World stocks mixed amid dour economic signals
Tuesday, September 6, 2011
BANGKOK (AP) — Asian stocks fell but Europe regained its balance Tuesday after several tumultuous sessions of trading sparked by the bleak U.S. jobs picture. Swiss shares soared after the country’s central bank moved to control the strong franc.
Oil slid below $84 a barrel amid expectations that continued weakness in developed economies will crimp demand for crude. The dollar gained against the euro but was lower against the yen.
European shares headed higher in early trading after a steep sell-off Monday. Britain’s FTSE 100 rose 1.2 percent to 5,169.63. Germany’s DAX was 1 percent higher at 5,299.08 and France’s CAC-40 added 1 percent to 3,029.50.
Switzerland’s benchmark climbed 4 percent after the Swiss National Bank announced it had fixed the country’s exchange rate at 1.20 francs per euro to stem the franc’s export-sapping strength.
Wall Street, which was closed Monday due to the Labor Day holiday, was bracing for losses. Dow futures were down 1.6 percent at 11,028 and broader S&P 500 futures fell 1.8 percent to 1,147.80.
Asian shares faced broad-based declines earlier in the day. Japan’s Nikkei 225 index dropped 2.2 percent to close at 8,590.57 with shares of the country’s powerhouse export sector skidding amid fears of another U.S. recession. Toshiba Corp. plunged 5.1 percent and Panasonic Corp. lost 3.4 percent.
But utility shares bucked the losing trend, following remarks by Industry Minister Yoshio Hachiro in favor of resuming operations of idled nuclear reactors as soon as possible. Kansai Electric Power rose 3.5 percent, while Tokyo Electric Power was 1.3 percent higher.
Australia’s S&P/ASX 200 shed 1.6 percent to 4,075.50 and South Korea’s Kospi fell 1.1 percent at 1,766.71. Mainland Chinese shares lost further ground with the Shanghai’s benchmark Composite Index slipping to nearly a 14-month low, down 0.3 percent at 2,470.52. The Shenzhen Composite Index lost 1.1 percent to 1,085.35.
Worries over the impact of the Chinese government’s credit tightening policies pulled shares in cement, food and beverage companies lower.
Hong Kong’s Hang Seng registered a modest gain of 0.5 percent to 19,710.50. Benchmarks in India, Thailand and Indonesia also rose.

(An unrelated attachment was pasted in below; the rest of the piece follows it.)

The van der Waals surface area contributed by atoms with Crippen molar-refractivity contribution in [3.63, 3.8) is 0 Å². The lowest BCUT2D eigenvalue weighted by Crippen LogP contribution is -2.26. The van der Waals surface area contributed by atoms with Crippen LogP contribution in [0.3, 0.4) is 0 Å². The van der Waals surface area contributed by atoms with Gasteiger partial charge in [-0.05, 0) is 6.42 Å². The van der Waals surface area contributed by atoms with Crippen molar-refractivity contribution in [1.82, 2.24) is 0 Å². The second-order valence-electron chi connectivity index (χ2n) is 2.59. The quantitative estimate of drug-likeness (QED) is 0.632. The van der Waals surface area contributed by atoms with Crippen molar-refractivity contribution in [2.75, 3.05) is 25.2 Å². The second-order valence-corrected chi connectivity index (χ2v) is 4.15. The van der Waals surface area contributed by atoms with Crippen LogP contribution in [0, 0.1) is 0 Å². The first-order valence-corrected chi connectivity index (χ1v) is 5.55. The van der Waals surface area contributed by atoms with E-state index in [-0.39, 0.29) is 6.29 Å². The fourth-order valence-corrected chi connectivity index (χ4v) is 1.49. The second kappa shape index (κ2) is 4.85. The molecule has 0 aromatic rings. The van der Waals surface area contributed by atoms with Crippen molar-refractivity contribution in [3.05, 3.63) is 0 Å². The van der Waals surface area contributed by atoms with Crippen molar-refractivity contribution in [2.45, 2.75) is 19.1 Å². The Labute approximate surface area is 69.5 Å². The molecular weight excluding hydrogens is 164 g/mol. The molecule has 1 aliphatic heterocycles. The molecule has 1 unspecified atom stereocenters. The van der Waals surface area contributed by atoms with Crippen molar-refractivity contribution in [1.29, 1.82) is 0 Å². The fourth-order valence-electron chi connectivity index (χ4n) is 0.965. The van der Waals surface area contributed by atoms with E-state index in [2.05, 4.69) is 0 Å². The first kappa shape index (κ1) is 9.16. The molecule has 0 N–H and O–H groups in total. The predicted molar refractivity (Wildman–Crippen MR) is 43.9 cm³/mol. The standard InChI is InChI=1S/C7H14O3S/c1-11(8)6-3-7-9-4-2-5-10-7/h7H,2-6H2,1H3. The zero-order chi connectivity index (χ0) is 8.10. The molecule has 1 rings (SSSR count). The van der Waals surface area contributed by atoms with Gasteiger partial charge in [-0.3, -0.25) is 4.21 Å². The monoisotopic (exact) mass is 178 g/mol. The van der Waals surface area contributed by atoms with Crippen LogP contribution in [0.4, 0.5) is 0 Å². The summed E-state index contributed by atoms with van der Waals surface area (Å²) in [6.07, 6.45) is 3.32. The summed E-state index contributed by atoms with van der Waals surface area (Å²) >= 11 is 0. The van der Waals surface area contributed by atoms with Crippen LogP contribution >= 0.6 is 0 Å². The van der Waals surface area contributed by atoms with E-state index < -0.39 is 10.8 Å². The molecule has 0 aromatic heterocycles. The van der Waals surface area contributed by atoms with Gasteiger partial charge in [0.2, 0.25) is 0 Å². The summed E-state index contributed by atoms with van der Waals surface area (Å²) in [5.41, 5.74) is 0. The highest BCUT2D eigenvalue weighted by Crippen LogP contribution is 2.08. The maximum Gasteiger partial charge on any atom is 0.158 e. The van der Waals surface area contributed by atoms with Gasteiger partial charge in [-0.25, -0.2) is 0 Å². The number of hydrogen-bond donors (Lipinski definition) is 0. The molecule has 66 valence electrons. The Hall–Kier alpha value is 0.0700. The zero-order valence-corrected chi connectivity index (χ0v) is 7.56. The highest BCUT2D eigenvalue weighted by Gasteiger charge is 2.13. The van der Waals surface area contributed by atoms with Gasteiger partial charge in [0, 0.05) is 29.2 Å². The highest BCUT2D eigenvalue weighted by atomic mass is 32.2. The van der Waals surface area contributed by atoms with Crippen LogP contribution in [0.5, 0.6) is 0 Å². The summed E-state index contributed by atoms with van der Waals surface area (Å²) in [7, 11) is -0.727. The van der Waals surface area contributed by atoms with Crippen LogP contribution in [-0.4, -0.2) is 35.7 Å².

Gold shares were among the gainers Tuesday, as prices for the precious metal hovered near record highs. Hong Kong-listed Zijin Mining Group, China’s largest gold miner, rose 2.3 percent. Newcrest Mining Ltd., Australia’s No. 1 gold miner, rose 0.9 percent.
The declines in Asia come a day after European shares suffered sharp losses: Germany’s DAX tumbled 5.3 percent while the CAC-40 in Paris dived 4.7 percent.
Worrisome U.S. employment figures and the possible spread of Europe’s sovereign debt crisis from small economies like Greece to major ones like Italy are stoking investor fears. Greece, Ireland and Portugal have already needed to be rescued with loans from the IMF and Europe, but Italy is regarded as too large to bail out.
“People are worrying about the U.S. economy and the worsening situation in Europe, especially Italy and Spain,” said Jackson Wong, vice president of Tanrich Securities in Hong Kong. “There are very big concerns in the market that they might not contain the situation in the short term.”
A wave of negative sentiment was unleashed Friday, when a government report said the U.S. economy failed to add any new jobs in August. That caused European and Asian stock markets to sink sharply Monday.
The August jobs figure was far below economists’ already tepid expectations for 93,000 new U.S. jobs and renewed concerns that the U.S. recovery is not only slowing but actually going into reverse.
U.S. hiring figures for June and July were also revised lower, adding to the gloom. The unemployment crisis has prompted President Barack Obama to schedule a major speech Thursday night to propose steps to stimulate hiring.
Benchmark oil for October delivery was down $1.91 to $84.53 in electronic trading on the New York Mercantile Exchange. Crude last settled at $86.45 on Friday because U.S. markets were closed Monday for the holiday.
In London, Brent crude for October delivery was up 97 cents at $111.05 on the ICE Futures exchange.
In currencies, the euro slipped to $1.4185 from $1.4187 in New York late Friday. The dollar rose to 77.33 yen from 76.87 yen.
AP researcher Fu Ting contributed from Shanghai.